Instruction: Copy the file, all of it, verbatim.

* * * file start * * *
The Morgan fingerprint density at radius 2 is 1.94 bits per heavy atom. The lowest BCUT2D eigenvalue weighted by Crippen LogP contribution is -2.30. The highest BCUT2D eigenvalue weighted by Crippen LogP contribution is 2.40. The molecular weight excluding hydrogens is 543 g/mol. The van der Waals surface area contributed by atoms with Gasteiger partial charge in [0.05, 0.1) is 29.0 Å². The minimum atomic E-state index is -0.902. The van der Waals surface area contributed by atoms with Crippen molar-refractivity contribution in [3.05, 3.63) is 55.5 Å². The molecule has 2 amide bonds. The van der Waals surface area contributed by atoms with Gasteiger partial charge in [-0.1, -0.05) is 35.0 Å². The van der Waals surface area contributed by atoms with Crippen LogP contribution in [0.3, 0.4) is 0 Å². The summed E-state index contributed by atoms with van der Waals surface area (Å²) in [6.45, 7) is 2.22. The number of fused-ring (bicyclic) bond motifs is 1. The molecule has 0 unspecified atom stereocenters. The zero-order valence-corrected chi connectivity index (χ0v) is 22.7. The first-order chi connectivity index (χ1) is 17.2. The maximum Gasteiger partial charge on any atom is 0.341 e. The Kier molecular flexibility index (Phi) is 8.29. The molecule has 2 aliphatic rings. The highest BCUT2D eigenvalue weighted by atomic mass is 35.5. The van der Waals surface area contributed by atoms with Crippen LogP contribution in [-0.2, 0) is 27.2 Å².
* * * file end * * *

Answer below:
The Morgan fingerprint density at radius 2 is 1.94 bits per heavy atom. The lowest BCUT2D eigenvalue weighted by Crippen LogP contribution is -2.30. The highest BCUT2D eigenvalue weighted by Crippen LogP contribution is 2.40. The molecular weight excluding hydrogens is 543 g/mol. The van der Waals surface area contributed by atoms with Gasteiger partial charge in [0.05, 0.1) is 29.0 Å². The minimum atomic E-state index is -0.902. The van der Waals surface area contributed by atoms with Crippen molar-refractivity contribution in [3.05, 3.63) is 55.5 Å². The molecule has 2 amide bonds. The van der Waals surface area contributed by atoms with Gasteiger partial charge in [-0.1, -0.05) is 35.0 Å². The van der Waals surface area contributed by atoms with Crippen LogP contribution in [0.3, 0.4) is 0 Å². The summed E-state index contributed by atoms with van der Waals surface area (Å²) in [6.45, 7) is 2.22. The number of fused-ring (bicyclic) bond motifs is 1. The molecule has 0 unspecified atom stereocenters. The zero-order valence-corrected chi connectivity index (χ0v) is 22.7. The first-order chi connectivity index (χ1) is 17.2. The maximum Gasteiger partial charge on any atom is 0.341 e. The Kier molecular flexibility index (Phi) is 8.29. The molecule has 2 aliphatic rings. The highest BCUT2D eigenvalue weighted by atomic mass is 35.5. The van der Waals surface area contributed by atoms with Crippen LogP contribution in [-0.2, 0) is 27.2 Å².